Our pick: Ably’s best selling point is its ability to resist stains. If you’re going to buy just one of their products, make it a top layer (versus, say, socks or a base-layer shirt). Theoffers neat, timeless styling that’s versatile enough for the trail, urban sightseeing, or a candlelit dinner.
Underwear: Organic Basics
For next-level basic wear (that would be T-shirts, underwear, and socks), we looked to Organic Basics. The Copenhagen brand makes straightforward apparel in a handful of solid colors. Three flavors of fabric are on offer: Organic Cotton, SilverTech Active, and SilverTech Everyday. The Organic Cotton line is a solid eco-friendly choice as it uses only organic materials and dyes. However, we opted for the SilverTech Everyday Boxers. They take the company’s entry-level cotton briefs and add real, sustainable silver threading to the process (an 84 percent cotton, 12 percent silver blend to be exact) to make them antibacterial and odor-resistant.
The traveler’s take: The thought of wearing “metal-lined underpants” doesn’t sound appealing, but you’d never know these were lined with silver. We found the tagless men’s boxers to be buttery soft straight out of the package and even more so after washing. Because they’re crafted from traditional cotton, they wear and feel like traditional cotton. However, the silver fibers make a noticeable difference for the better. Even amid an active itinerary of desert hiking, city exploring, and trekking around the Dead Sea, we got four days of wear out of them and probably could’ve eeked out a fifth. Only then did we have to tap out and toss them in the dirty laundry pile. Organic Basics suggests airing them out at night to maximize their day-to-day freshness. So, if you also like to air out your junk by sleeping in the buff, you could kill two birds with one stone.
- Buttery soft, 100-percent organic cotton
- Excellent odor control
- Uses premium silver thread instead of potentially toxic nanoparticles
- Sustainable, fair trade business practices
- Fits snugger than their size guide would indicate
- Takes longer to dry than other premium quick-wicking fabrics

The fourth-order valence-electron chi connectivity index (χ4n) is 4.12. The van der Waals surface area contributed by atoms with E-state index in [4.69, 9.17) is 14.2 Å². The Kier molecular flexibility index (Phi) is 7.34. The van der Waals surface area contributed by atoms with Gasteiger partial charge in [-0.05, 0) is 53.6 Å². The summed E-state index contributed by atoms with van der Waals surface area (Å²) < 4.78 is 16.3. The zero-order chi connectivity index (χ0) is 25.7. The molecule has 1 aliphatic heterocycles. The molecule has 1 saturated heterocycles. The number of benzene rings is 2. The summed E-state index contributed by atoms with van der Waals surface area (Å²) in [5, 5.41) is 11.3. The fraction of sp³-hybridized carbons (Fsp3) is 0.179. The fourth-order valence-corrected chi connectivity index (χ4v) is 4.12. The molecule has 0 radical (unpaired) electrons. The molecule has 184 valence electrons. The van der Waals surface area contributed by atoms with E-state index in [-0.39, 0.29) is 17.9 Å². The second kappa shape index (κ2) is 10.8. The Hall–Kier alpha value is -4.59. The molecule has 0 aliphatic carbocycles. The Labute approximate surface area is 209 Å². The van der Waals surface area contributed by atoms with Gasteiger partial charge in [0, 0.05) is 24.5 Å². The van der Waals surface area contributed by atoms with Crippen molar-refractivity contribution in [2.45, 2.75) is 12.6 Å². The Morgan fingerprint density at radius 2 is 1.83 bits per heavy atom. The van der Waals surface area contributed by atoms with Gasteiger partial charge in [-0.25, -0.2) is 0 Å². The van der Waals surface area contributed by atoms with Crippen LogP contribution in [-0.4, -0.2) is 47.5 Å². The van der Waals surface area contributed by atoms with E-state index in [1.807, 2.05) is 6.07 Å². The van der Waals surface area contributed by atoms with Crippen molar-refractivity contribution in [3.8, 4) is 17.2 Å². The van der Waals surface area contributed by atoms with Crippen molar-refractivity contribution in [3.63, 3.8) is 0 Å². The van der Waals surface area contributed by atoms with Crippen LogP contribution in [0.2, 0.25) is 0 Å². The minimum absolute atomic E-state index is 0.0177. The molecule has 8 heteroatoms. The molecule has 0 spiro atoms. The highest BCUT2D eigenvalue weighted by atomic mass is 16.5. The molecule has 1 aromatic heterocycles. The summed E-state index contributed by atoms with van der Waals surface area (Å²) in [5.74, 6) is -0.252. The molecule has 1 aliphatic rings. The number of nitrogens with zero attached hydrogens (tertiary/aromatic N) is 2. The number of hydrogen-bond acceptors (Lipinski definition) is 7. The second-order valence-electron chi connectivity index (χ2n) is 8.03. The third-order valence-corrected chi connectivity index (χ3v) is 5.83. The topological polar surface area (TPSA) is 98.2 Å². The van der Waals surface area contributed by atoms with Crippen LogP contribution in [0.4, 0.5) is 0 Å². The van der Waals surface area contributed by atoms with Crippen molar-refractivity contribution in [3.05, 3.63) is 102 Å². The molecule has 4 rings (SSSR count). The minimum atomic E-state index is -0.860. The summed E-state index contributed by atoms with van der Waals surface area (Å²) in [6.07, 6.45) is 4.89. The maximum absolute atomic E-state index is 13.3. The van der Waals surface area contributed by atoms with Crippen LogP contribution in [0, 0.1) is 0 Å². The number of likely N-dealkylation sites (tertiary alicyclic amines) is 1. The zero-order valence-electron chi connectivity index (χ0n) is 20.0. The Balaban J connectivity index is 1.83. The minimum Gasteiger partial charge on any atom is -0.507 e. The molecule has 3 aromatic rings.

Our pick: Theis a solid bet from Organic Basics. At more than $30 per pair, it’s easy to balk at the price tag. However, minimalist travelers could easily pack just these two pairs of skivvies and be set for indefinite travel.
Socks: MP Magic Socks
It’s easy to think, “socks are socks are socks.” But adventure travelers and anyone who spends considerable time outdoors will tell you that you should always take care of your feet. Which is to say, it’s worth it to spend a little more on good socks. Like every brand on this list, MP Magic Socks promises a virtually wash-free, odor-free, bacteria-free wearing experience. The company is a bit vague on how this is achieved, however, noting only that their socks are infused with silver, zinc, and copper.
The traveler’s take: Our MP Magic Socks delivered solidly on most fronts: They’re soft, lightweight (so thin, in fact, that it’s easy to forget you’re wearing them), extremely comfortable, and quick-wicking. While we’re happy with them overall, the reality of the company’s promise of a wash-free sock Xanadu was a bit overblown. In our real-world test, we were able to score two to three days of wear before they needed a wash. Still, even at that rate, we were able to wash our socks at least 50-percent less than on any other trip. That’s a win in our book.
- Extremely soft and comfortable
- Quick-drying and quick-wicking
- Available in fun colors and patterns
- Inexpensive for high-performance apparel
- Too thin to keep feet warm
- Unclear about how metals are added to their production process
Our pick: Depending on how active or nasty you like to get, acould easily last more than three weeks before needing a wash. We highly recommend throwing in a bonus pair of their patterned socks in your luggage as well because you’re worth it.
Dress Shirts: Threadsmiths
Like Ably Apparel, Australia-based Threadsmiths manufactures cotton clothing that’s specially treated to repel liquids, resist odor, and go a week or more without laundering. The process relies on patented hydrophobic NanoSphere technology to ensure that liquids cannot adhere to the fabric. They bead up and run off like a well-Rain-X’d windshield. Spill all you want, it promises to keep you looking fresh.
The traveler’s take: Threadsmiths’ apparel wears like cotton because it’s crafted almost entirely from cotton. It’s soft, durable, and holds up well even after several washes. On paper, it might sound like adding a space-age coating would make the fabric itchy or uncomfortable, but we never noticed a difference. The only thing that raises an eyebrow for us is the use of nanotechnology. While touted as eco-friendly and safe for human use, scientists have yet to agree on the facts about its potential toxicity. Further long-term testing is required.
- Dress shirts look good untucked or tucked in
- Smart, versatile styling
- Works equally well on sweat and rain
- Soft and comfortable even after numerous washes
- Nanotechnology touted as safe, but hasn’t been adequately tested
- Most popular styles are often out of stock
Our pick: Threadsmiths’ catalog focuses on basic apparel including simple, solid-colored T-shirts and Henleys. But, we love their. The style is sharp, timeless, and versatile enough to wear no matter where you’re traveling to and what you’re doing once you get there.